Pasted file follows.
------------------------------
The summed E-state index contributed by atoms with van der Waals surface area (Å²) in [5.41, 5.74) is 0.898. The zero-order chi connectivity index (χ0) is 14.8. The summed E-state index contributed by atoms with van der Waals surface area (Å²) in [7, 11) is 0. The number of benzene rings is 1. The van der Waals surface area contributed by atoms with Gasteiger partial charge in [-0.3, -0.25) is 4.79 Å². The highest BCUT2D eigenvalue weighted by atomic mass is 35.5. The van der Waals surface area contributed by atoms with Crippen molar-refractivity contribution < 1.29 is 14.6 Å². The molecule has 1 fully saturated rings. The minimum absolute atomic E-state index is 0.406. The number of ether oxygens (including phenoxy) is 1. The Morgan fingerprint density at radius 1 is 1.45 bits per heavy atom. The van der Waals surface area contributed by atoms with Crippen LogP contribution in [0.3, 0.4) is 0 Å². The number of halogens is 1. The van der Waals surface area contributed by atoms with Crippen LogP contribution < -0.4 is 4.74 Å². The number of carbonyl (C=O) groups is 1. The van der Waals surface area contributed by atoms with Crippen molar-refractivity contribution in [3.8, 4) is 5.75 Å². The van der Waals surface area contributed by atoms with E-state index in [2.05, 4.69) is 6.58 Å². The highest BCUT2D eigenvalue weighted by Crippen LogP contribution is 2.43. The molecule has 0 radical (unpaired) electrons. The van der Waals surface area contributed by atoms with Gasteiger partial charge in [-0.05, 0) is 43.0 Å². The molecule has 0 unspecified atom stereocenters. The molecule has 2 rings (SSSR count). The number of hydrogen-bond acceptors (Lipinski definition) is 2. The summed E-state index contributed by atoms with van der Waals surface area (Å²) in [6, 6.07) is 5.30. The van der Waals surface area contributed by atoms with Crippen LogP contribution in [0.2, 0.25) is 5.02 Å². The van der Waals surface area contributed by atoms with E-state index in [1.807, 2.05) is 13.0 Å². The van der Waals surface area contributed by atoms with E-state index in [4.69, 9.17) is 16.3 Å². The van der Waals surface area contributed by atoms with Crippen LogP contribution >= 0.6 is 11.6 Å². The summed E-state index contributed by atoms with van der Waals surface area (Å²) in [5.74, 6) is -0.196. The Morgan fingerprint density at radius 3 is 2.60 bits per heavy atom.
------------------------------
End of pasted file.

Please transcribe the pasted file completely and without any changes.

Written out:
The summed E-state index contributed by atoms with van der Waals surface area (Å²) in [5.41, 5.74) is 0.898. The zero-order chi connectivity index (χ0) is 14.8. The summed E-state index contributed by atoms with van der Waals surface area (Å²) in [7, 11) is 0. The number of benzene rings is 1. The van der Waals surface area contributed by atoms with Gasteiger partial charge in [-0.3, -0.25) is 4.79 Å². The highest BCUT2D eigenvalue weighted by atomic mass is 35.5. The van der Waals surface area contributed by atoms with Crippen molar-refractivity contribution < 1.29 is 14.6 Å². The molecule has 1 fully saturated rings. The minimum absolute atomic E-state index is 0.406. The number of ether oxygens (including phenoxy) is 1. The Morgan fingerprint density at radius 1 is 1.45 bits per heavy atom. The van der Waals surface area contributed by atoms with Crippen LogP contribution in [0.3, 0.4) is 0 Å². The number of halogens is 1. The van der Waals surface area contributed by atoms with Crippen LogP contribution < -0.4 is 4.74 Å². The number of carbonyl (C=O) groups is 1. The van der Waals surface area contributed by atoms with Crippen molar-refractivity contribution in [3.8, 4) is 5.75 Å². The van der Waals surface area contributed by atoms with E-state index in [2.05, 4.69) is 6.58 Å². The highest BCUT2D eigenvalue weighted by Crippen LogP contribution is 2.43. The molecule has 0 radical (unpaired) electrons. The van der Waals surface area contributed by atoms with Gasteiger partial charge in [-0.05, 0) is 43.0 Å². The molecule has 0 unspecified atom stereocenters. The molecule has 2 rings (SSSR count). The number of hydrogen-bond acceptors (Lipinski definition) is 2. The summed E-state index contributed by atoms with van der Waals surface area (Å²) in [6, 6.07) is 5.30. The van der Waals surface area contributed by atoms with Crippen LogP contribution in [0.2, 0.25) is 5.02 Å². The van der Waals surface area contributed by atoms with E-state index in [1.807, 2.05) is 13.0 Å². The van der Waals surface area contributed by atoms with E-state index in [4.69, 9.17) is 16.3 Å². The van der Waals surface area contributed by atoms with Crippen LogP contribution >= 0.6 is 11.6 Å². The summed E-state index contributed by atoms with van der Waals surface area (Å²) in [5.74, 6) is -0.196. The Morgan fingerprint density at radius 3 is 2.60 bits per heavy atom.